Archive | What I learned RSS for this section

Dropsy: Mango’s fight

So as I have stated before in a previous entry Mango has mysteriously come down with dropsy. Although I had done an epsom treatment on my little guy it seems it hasn’t been enough to rid him of his problem and it has worsened. It’s very rare that a fish with the beginning symtoms of dropsy will be cured just by epsom, in most cases it will need medical intervention.

As you see from the picture here he is almost in full bloat:

It does break my heart to see such a young fish suffer like this.

Over at Koko’s a wonderful person has offered to ship me some metro-meds (which is a metronidazole enhanced food to feed your fish). I’m still anticipating it nervously in the mail but unfortunately days count and so with a lot of searching at my local fish stores I haven’t been able to find metronidazole for sale on shelves. It was by chance a fish store employee generously offered me some from the back room for the sake of helping my fish and so with the help from those lovely people at Koko’s Goldfish I have concocted a medication to keep Mango from getting worse.

Now I just need to feed this food to him according to his weight! Mango is a hefty 15 grams of pure fishy muscle! (bad joke, I know!)

I have also purchased Garlic Guard for it’s anti becterial and anti parasitical properties and have decided to soak his food in it once a week as a new regimen.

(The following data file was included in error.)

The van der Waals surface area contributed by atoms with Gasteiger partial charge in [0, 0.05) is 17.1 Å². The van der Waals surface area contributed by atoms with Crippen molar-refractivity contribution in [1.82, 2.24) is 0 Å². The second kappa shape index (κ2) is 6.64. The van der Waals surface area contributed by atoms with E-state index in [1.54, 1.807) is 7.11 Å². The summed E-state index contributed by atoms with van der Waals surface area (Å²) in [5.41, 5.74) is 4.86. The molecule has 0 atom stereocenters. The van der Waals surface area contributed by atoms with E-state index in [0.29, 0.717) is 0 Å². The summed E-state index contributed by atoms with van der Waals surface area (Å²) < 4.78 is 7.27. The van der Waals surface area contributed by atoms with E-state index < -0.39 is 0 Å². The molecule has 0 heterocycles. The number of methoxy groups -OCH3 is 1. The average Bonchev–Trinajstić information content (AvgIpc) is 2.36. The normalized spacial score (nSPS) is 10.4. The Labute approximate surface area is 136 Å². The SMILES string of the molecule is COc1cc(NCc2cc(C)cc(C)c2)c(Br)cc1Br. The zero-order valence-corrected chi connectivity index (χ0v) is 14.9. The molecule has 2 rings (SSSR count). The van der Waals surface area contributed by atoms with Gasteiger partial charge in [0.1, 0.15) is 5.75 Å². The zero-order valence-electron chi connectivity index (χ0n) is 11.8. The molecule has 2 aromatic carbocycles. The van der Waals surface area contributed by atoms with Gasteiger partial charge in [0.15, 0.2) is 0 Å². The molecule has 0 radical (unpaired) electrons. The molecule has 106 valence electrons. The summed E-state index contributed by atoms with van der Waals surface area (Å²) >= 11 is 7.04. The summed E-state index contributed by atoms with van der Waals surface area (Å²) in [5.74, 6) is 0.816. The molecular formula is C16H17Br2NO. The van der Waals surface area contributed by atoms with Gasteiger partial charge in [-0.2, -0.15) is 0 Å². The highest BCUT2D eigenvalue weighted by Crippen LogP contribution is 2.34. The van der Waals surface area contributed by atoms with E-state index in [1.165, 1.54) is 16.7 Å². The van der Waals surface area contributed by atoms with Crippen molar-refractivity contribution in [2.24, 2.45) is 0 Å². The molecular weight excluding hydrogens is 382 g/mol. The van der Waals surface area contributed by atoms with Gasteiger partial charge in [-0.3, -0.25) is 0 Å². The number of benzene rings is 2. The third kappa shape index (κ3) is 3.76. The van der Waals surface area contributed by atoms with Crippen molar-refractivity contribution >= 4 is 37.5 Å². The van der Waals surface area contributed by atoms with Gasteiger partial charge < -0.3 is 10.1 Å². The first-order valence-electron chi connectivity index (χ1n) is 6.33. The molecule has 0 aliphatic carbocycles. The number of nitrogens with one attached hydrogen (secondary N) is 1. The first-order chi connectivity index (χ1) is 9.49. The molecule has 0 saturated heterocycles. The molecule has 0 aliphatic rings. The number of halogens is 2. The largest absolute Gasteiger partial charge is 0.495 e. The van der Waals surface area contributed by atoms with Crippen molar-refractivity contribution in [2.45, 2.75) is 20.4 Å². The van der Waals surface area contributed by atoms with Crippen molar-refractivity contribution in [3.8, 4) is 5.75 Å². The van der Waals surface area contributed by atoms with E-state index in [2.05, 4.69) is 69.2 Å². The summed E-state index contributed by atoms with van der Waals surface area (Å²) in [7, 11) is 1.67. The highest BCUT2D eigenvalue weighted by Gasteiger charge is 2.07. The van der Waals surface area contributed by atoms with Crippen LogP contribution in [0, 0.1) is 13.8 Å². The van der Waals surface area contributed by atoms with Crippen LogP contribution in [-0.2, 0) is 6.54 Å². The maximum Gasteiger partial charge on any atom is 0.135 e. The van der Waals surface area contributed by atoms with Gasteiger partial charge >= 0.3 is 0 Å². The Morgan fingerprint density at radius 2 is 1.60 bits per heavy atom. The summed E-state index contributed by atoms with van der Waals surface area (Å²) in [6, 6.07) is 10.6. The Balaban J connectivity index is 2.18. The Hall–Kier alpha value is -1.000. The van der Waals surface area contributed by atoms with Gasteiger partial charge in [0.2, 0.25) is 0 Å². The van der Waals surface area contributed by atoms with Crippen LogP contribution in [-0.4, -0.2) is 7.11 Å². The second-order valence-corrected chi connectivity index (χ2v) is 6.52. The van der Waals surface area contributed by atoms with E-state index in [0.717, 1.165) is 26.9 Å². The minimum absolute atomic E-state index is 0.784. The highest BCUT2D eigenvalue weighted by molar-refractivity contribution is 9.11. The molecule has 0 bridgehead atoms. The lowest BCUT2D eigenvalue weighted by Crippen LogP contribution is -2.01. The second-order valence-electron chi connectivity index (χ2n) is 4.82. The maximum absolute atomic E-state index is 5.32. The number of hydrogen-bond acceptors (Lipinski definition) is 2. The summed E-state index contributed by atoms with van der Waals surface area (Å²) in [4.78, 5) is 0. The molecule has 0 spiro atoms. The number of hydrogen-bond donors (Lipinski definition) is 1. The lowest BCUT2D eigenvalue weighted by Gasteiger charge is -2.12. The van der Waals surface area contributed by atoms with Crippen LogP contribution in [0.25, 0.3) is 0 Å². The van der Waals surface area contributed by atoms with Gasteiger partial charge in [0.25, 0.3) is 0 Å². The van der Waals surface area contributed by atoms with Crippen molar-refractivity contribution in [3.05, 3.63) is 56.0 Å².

As a side note I have also purchased a new ammonia kit (as I had finally run out) and new suction cups for my heater since my previous ones broke!

Please keep your fingers and fins crossed for Mango and his fight against dropsy!

Advertisements

What I learned

I like to think that knowledge is a thing you acquire through experience, but after the learning is done it is your duty to pass it on in good will of someone in need. I always hoped that others would share their experience to help others become better at what they are doing.

For me as a beginner aquarist it’s known that I’m going to learn through trial and error. Here are some things I learned that I would like to pass on to the next person in hopes that they could use it too:

First thing: You’re only human. Things happen that are beyond your control.

Instead of feeling bad and beating yourself up about it, learn from your experience so that it never happens again. Make sure you pass on the good word and share your story.

Next: Always place a mesh on your gravel vac or python.

Accidents happen. Many people have shared their horror stories about getting distracted and accidentally sucking their fish in the gravel vac causing eye loss or even worse; loss of life. Always make sure it’s covered with something to avoid it.

Next: Give up the bucket method.

I know the good old fashioned way of carrying buckets. I did it myself for months. Just don’t do it. Locate your tank somewhere conveniently to the tap that you change your water with. Invest in a python or similar product. You will not spill water on the ground or have to lug heavy buckets anymore.

Next: Baffle your filters when you have young fish.